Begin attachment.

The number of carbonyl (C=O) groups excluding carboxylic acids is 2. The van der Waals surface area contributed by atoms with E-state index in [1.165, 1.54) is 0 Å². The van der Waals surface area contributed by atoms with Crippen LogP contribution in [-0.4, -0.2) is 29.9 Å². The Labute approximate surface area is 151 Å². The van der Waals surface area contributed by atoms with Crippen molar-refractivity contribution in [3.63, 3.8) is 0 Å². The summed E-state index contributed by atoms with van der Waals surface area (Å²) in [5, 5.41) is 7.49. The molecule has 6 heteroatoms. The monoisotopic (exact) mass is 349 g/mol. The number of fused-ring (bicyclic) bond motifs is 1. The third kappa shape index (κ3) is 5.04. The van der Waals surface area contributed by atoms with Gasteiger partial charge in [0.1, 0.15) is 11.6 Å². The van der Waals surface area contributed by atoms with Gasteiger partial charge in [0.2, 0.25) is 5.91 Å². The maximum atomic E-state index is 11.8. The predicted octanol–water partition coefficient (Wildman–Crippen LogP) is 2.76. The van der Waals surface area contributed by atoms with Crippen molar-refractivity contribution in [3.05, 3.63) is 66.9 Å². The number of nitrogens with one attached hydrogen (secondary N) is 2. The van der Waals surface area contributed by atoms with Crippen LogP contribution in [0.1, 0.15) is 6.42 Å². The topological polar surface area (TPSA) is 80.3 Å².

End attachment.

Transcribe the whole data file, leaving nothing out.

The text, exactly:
The number of carbonyl (C=O) groups excluding carboxylic acids is 2. The van der Waals surface area contributed by atoms with E-state index in [1.165, 1.54) is 0 Å². The van der Waals surface area contributed by atoms with Crippen LogP contribution in [-0.4, -0.2) is 29.9 Å². The Labute approximate surface area is 151 Å². The van der Waals surface area contributed by atoms with Crippen molar-refractivity contribution in [3.63, 3.8) is 0 Å². The summed E-state index contributed by atoms with van der Waals surface area (Å²) in [5, 5.41) is 7.49. The molecule has 6 heteroatoms. The monoisotopic (exact) mass is 349 g/mol. The number of fused-ring (bicyclic) bond motifs is 1. The third kappa shape index (κ3) is 5.04. The van der Waals surface area contributed by atoms with Gasteiger partial charge in [0.1, 0.15) is 11.6 Å². The van der Waals surface area contributed by atoms with Gasteiger partial charge in [0.2, 0.25) is 5.91 Å². The maximum atomic E-state index is 11.8. The predicted octanol–water partition coefficient (Wildman–Crippen LogP) is 2.76. The van der Waals surface area contributed by atoms with Crippen molar-refractivity contribution in [3.05, 3.63) is 66.9 Å². The number of nitrogens with one attached hydrogen (secondary N) is 2. The van der Waals surface area contributed by atoms with Crippen LogP contribution in [0.1, 0.15) is 6.42 Å². The topological polar surface area (TPSA) is 80.3 Å².